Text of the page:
Nearly two weeks after budget passage, lawmakers’ spending requests still not public

By: - July 12, 2022 7:03 am

One GOP lawmaker claims the spending requests are being withheld from the public intentionally. (Danielle Richards for New Jersey Monitor)

Nearly two weeks after the Legislature approved a voluminous $50.6 billion budget, requests for additional spending submitted by individual lawmakers have not been publicly released.

The delayed release of the budget resolutions — a top Senate Democrat said they may be available for public review in the next few weeks — has been sharply criticized by at least one Republican lawmaker, who said the lack of transparency on spending requests is intentional.

“Nobody knows how they ended up being doled out,” said Sen. Declan O’Scanlon (R-Monmouth), the chamber’s GOP budget officer. “Nobody knows who made the requests, and the intention is to prevent the public from knowing — certainly they already have — in time to have any input or do anything about it.”

Democrats who control the Legislature have already faced criticism for delivering the final spending plan two weeks ago just half an hour before legislative budget panels voted on it.

Sen. Paul Sarlo (D-Bergen), who chairs the Senate’s budget committee, said he does not know when the spending requests will be made public. Sarlo suggested legislative and staff vacations taken in early July have contributed to the delay. The Legislature went on a summer recess after its June 29 session.

“I think everybody just ran for the hills to get out there,” Sarlo said.

The Assembly also declined to provide a date or the release of budget resolutions, though they suggested that disclosure would come eventually.

“We will fulfill all legal and constitutional requirements to provide the public with the information it needs to understand what’s in the budget and how it addresses their needs and priorities,” said Cecilia Williams, a spokesperson for Assembly Speaker Craig Coughlin (D-Middlesex)

Budget resolutions are requests for changes to the annual appropriations bill submitted by lawmakers, either individually or in groups, or by the state treasurer.

The sponsors of budget resolutions are required to disclose whether they or any members of their family have relationships or are paid by organizations they are seeking to fund, a requirement that supplements New Jersey’s lax financial disclosures for lawmakers.

The rules were enacted by Sen. Dick Codey (D-Essex) after Wayne Bryant, a former Senate budget chair, was convicted of steering nearly $13 million to the University of Medicine and Dentistry of New Jersey, where he held a no-show job.

When Codey announced the new rules more than a decade ago, he said they would require budget change proposals be released to the public 14 days before the final budget vote, but the rule text does not explicitly spell out such a requirement. In past sessions, legislative leaders have claimed the rule requires only that the resolutions be filed with budget committees in that time frame.

A spokesperson for Senate Democrats said no date has been set for the release of budget resolutions. Sarlo suggested the resolutions would hopefully be released in the coming weeks, adding that there is “a lot of reconciliation” between lawmakers and the Office of Legislative Services.

“The resolutions will be made public. There’s a commitment to make them public,” he said.

The Office of Legislative Services, the nonpartisan office that provides support services to the Legislature, received a deluge of work at the end of June. Lawmakers in the Senate on June 29 passed more bills than they had during the rest of the legislative session that began on Jan. 11. Eighty-one of the 216 bills passed by the Assembly this session were also approved that day.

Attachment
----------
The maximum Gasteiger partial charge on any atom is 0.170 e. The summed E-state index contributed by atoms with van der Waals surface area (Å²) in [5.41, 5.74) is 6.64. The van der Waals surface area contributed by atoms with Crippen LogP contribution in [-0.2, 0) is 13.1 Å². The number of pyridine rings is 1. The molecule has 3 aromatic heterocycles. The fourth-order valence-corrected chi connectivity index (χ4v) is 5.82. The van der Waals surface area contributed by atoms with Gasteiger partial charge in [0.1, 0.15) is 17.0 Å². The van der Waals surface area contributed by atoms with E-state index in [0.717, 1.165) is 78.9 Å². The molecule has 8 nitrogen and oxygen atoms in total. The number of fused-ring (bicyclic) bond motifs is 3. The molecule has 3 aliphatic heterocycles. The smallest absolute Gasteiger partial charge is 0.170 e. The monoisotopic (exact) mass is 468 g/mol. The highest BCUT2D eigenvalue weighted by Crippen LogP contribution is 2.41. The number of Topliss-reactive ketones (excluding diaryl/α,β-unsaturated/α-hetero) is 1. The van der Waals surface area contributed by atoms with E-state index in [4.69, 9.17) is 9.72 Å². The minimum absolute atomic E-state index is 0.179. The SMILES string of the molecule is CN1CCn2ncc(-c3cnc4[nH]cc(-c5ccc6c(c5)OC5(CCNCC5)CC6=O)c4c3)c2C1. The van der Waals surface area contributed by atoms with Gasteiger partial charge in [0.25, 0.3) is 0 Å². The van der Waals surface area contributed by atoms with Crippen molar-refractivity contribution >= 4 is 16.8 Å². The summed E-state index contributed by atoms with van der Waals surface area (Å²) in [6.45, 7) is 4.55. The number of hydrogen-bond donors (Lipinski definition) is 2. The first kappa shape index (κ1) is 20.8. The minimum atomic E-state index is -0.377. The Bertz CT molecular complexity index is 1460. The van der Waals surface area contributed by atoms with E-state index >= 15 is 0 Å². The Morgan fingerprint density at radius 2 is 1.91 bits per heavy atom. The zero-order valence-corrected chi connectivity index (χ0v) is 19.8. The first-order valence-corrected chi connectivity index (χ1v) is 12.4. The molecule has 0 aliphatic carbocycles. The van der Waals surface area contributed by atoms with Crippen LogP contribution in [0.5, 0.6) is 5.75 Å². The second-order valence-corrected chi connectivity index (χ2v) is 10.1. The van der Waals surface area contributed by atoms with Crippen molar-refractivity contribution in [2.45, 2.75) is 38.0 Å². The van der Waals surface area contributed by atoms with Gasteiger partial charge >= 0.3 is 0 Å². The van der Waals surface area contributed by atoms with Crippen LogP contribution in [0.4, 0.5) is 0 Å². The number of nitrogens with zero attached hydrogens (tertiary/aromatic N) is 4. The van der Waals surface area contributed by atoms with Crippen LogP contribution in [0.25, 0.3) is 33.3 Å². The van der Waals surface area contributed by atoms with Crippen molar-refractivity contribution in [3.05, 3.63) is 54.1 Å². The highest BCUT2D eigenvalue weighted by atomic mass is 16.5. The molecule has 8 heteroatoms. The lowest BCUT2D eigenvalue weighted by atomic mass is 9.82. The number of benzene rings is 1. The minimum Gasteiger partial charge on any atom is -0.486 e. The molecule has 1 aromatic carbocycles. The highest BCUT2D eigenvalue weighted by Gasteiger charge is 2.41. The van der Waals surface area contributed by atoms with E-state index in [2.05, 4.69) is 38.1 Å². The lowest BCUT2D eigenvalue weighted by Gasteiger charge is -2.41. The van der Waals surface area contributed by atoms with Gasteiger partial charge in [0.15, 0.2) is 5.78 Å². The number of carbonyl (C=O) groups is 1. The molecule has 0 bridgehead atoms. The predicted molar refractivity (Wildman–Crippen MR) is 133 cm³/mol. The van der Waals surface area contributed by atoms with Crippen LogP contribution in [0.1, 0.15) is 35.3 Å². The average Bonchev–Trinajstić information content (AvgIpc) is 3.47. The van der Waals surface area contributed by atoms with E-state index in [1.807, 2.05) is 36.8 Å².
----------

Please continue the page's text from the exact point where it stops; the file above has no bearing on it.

When Gov. Phil Murphy first proposed the fiscal year 2023 budget in March, total spending was $48.6 billion. By the time the Legislature passed it, spending had increased by $1.7 billion.

Among the additional spending: two $20 million appropriations of federal funds to improvement authorities in Union and Middlesex Counties, areas represented by Senate President Nicholas Scutari and Coughlin. Coughlin’s law firm holds public contracts with the two agencies worth up to $650,000 total. The spending add-ons were first reported by NJ Spotlight News.

“The Speaker routinely confers with counsel for any potential ethical questions, and we are confident there are no conflicts in this year’s budget,” said Cecilia Williams, a spokesperson for the speaker.

Because budget resolutions have not been released, it’s not clear whether Scutari or Coughlin requested those appropriations. Assemblywoman Eliana Pintor Marin (D-Essex), chair of the chamber’s budget committee, did not return requests seeking comment.

“The town where entities that powerful Democrats work for shouldn’t get hundreds of thousands of dollars or millions of dollars simply because powerful Democrats work there. That’s dangerously close — in fact, you can argue it is over the line,” O’Scanlon said, speaking generally.

The $40 million to the two improvement authorities account for only a small slice of the nearly $1.8 billion in federal aid spending legislators approved in this year’s budget.

The priciest items on that list are $300 million for capital costs at Rutgers University and $300 million for unspecified water infrastructure expenses, followed by $170 million for lead paint remediation in homes.

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Nikita Biryukov
Nikita Biryukov

Nikita Biryukov most recently covered state government and politics for the New Jersey Globe. His tenure there included revelatory stories on marijuana legalization, voting reform and Rep. Jeff Van Drew's decamp to the Republican Party. Earlier, he worked as a freelancer for The Home News Tribune and The Press of Atlantic City.

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